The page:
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A tattoo shop owner can sue the City of Long Beach, Calif., over allegedly unconstitutional zoning restrictions, the U.S. Court of Appeals for the Ninth Circuit held March 29 ( Real v. City of Long Beach , 2017 BL 100234, 9th Cir., No. 15-56158, 3/29/17 ).
James Real can proceed with his free speech challenge to the ordinances even though he didn’t apply for and was never denied an operating permit to open additional shops, the decision by Judge Milan D. Smith Jr. said.
The First Amendment protects tattooing, the court said. Real could make a facial challenge to the restrictions because the city’s permitting system allegedly gave its officials “unfettered discretion” concerning tattooing, the court said.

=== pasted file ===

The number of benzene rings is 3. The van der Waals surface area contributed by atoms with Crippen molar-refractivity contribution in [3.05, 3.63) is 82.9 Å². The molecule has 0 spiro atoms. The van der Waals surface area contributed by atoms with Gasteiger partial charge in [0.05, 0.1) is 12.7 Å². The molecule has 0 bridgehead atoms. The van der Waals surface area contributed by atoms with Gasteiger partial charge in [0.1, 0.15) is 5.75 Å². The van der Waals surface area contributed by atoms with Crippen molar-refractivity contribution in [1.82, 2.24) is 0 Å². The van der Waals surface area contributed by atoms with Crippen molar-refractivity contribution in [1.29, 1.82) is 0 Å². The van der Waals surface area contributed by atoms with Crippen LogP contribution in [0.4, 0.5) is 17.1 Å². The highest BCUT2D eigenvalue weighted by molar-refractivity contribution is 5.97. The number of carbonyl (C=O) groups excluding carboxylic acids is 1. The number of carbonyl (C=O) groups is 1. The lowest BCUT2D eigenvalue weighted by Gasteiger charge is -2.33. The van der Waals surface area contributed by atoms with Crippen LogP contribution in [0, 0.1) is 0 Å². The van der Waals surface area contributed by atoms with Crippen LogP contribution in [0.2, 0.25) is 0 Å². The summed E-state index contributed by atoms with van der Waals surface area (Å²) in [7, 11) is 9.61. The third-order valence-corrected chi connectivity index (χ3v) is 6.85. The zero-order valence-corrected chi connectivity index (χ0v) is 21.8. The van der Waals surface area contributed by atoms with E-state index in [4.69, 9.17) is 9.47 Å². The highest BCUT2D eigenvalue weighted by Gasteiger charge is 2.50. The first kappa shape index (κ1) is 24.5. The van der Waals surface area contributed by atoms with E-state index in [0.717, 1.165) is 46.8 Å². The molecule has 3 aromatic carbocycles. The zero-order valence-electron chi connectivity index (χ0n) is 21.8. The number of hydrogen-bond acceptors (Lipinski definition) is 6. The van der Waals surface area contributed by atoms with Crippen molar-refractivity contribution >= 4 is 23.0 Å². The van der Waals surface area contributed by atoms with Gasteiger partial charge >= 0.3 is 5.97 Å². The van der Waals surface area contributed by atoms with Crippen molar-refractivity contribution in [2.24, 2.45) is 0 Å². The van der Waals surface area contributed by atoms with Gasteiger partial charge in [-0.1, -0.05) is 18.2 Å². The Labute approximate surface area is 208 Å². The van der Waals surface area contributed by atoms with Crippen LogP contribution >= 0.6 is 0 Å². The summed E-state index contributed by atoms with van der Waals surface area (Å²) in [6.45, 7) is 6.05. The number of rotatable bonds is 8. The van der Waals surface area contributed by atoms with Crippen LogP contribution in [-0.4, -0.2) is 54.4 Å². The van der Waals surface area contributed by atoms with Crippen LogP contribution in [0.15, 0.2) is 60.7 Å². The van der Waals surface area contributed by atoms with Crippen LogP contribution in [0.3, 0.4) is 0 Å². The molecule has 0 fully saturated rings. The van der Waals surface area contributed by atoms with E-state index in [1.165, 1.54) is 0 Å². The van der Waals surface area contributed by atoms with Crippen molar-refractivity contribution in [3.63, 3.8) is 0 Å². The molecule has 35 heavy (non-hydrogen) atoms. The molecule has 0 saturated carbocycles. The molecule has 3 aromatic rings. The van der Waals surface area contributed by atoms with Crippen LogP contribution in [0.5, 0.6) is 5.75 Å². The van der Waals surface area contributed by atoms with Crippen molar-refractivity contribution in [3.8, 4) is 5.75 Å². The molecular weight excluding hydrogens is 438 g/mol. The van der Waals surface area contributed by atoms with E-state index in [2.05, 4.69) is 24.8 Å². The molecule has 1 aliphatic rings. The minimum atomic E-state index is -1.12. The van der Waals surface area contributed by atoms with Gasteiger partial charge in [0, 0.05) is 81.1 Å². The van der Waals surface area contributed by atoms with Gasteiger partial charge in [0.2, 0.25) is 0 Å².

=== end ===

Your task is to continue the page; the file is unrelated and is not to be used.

The court also rejected the city’s argument that Real couldn’t challenge the ordinances as applied to him because he didn’t suffer an injury.
Real satisfied the injury requirement because it was likely that the city would take action against him if he opened a shop without a permit, the court said.
The court reversed the district court’s judgment in favor of the city.
Judge John B. Owens and District Judge Alvin K. Hellerstein, sitting by designation from the U.S. District Court for the Southern District of New York, joined the decision.
Robert C. Moest argued for Real. The Long Beach city attorney’s office argued for the city.
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